When fault currents can flow in more than one direction…
When fault currents can flow in more than one direction with respect to the load current it is often desirable to determine which direction the fault current is flowing and trip the appropriate devices accordingly. This is usually due to the need to de-energize only those parts of the power system that must be de-energized to contain a given fault.
An important concept in the application of directional overcurrent relays is polarization. Polarization is the method used by the relay to determine the direction of current flow. For phase directional overcurrent relays, this is accomplished by the use of voltage transformers, which provide a voltage signal to the relay and allow it to distinguish the current direction.
The details of polarization methods are not discussed here.
Because the voltage on a faulted phase can be unreliable, each phase is restrained via the voltage from a different phase. Care must be used when defining CT polarities as each manufacturer typically defines a preferred polarity to match the their standard connection diagrams.
Polarization for a 67N relay is more difficult. They must be polarized with zero-sequence current or zero-sequence voltage. Electromechanical 67N relays must be polarized via either a CT in the source transformer neutral (zero-sequence current polarization) or three VT’s connected with a wye-connected primaries and broken-delta connected secondaries.
Solid-state 67N relays usually must be polarized the same way but do sometimes offer a choice of either method. Microprocessor-based relays typically offer a choice of either method and, in some cases, can self-polarize by calculating the zero-sequence voltage from the measured three-phase line voltage.
As an example of the effectiveness of directional overcurrent relays, consider the primary-selective system arrangement. The primary main and tie circuit breakers and an example of protective relaying for those circuit breakers are shown in Figure 1 below.
In Figure 1 the bus tie circuit breaker is normally-closed, paralleling the two utility feeds. Each main circuit breaker and the bus tie circuit breaker are protected via 51 and 51N relays. The mains also have 67 and 67N relays. Note that the 67 relays are polarized via the line voltage transformers, and auxiliary voltage transformers connected in wye-broken delta are supplied for polarization of the 67N relays.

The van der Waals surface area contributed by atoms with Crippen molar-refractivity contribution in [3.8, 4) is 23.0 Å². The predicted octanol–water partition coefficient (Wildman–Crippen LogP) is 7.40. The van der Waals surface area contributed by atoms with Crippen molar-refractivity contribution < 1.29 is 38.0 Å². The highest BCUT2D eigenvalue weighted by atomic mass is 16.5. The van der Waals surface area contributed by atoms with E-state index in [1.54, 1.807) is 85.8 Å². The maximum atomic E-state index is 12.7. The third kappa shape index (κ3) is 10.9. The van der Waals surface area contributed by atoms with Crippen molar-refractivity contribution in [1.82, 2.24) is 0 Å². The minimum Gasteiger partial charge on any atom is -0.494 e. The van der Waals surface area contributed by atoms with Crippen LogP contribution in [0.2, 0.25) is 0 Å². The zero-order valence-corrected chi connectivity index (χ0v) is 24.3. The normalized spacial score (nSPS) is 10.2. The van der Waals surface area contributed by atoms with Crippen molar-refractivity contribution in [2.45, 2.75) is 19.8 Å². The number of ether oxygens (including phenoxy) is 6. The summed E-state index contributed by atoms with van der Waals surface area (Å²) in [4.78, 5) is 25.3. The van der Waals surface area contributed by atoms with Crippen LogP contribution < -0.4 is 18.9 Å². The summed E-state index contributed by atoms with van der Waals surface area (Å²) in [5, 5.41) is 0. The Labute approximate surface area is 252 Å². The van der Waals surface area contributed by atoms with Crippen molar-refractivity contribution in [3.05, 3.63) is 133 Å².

The need for the 67 and 67N relays can be demonstrated by considering a fault on one of the utility feeds. Should utility feed #2, for example, experience a fault, the fault current will be supplied both from the upstream system feeding utility feed #2 and from utility feed #1 through circuit breakers 52-M1, 52-T, and 52-M2. Because the 51 and 51N relays for 52-M1 and 52-M2 are likely set identically, they will both respond to the fault at the same time, tripping 52-M1 and 52-M2 and de-energizing the entire downstream system.
To avoid this, the 67 and 67N relays are set to coordinate with the 51 and 51N relays, respectively, so that the 67 and 67N relays trip first.
For a fault on utility feed #2, the 67 and 67N relays for 52-M1 will not trip due to the fact that the current is flowing in the direction opposite to the tripping direction.
However, the 67 and 67N relays on 52-M2 will sense current in the tripping direction and trip 52-M2. The downstream system is still energized by 52-M1 and 52-T after 52-M2 trips.
Reference: System Protection – Bill Brown, P.E., Square D Engineering Services